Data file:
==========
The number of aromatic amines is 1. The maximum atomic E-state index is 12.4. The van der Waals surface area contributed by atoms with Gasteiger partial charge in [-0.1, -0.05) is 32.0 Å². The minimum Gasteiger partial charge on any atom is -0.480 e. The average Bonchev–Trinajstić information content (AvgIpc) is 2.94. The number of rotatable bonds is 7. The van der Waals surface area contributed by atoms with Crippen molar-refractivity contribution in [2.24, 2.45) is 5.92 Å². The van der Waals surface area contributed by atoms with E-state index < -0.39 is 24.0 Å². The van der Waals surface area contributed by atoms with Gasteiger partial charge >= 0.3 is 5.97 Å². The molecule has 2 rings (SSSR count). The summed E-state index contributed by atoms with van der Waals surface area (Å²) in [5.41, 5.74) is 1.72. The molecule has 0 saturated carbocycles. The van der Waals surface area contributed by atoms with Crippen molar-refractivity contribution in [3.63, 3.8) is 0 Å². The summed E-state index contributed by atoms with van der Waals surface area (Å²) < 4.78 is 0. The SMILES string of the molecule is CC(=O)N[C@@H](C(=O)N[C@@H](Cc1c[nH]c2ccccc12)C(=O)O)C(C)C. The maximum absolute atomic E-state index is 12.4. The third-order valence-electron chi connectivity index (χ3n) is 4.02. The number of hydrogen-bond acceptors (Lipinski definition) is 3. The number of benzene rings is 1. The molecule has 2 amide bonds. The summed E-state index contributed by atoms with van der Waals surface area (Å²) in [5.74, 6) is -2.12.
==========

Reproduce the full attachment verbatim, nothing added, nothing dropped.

The number of aromatic amines is 1. The maximum atomic E-state index is 12.4. The van der Waals surface area contributed by atoms with Gasteiger partial charge in [-0.1, -0.05) is 32.0 Å². The minimum Gasteiger partial charge on any atom is -0.480 e. The average Bonchev–Trinajstić information content (AvgIpc) is 2.94. The number of rotatable bonds is 7. The van der Waals surface area contributed by atoms with Crippen molar-refractivity contribution in [2.24, 2.45) is 5.92 Å². The van der Waals surface area contributed by atoms with E-state index < -0.39 is 24.0 Å². The van der Waals surface area contributed by atoms with Gasteiger partial charge >= 0.3 is 5.97 Å². The molecule has 2 rings (SSSR count). The summed E-state index contributed by atoms with van der Waals surface area (Å²) in [5.41, 5.74) is 1.72. The molecule has 0 saturated carbocycles. The van der Waals surface area contributed by atoms with Crippen molar-refractivity contribution in [3.63, 3.8) is 0 Å². The summed E-state index contributed by atoms with van der Waals surface area (Å²) < 4.78 is 0. The SMILES string of the molecule is CC(=O)N[C@@H](C(=O)N[C@@H](Cc1c[nH]c2ccccc12)C(=O)O)C(C)C. The maximum absolute atomic E-state index is 12.4. The third-order valence-electron chi connectivity index (χ3n) is 4.02. The number of hydrogen-bond acceptors (Lipinski definition) is 3. The number of benzene rings is 1. The molecule has 2 amide bonds. The summed E-state index contributed by atoms with van der Waals surface area (Å²) in [5.74, 6) is -2.12.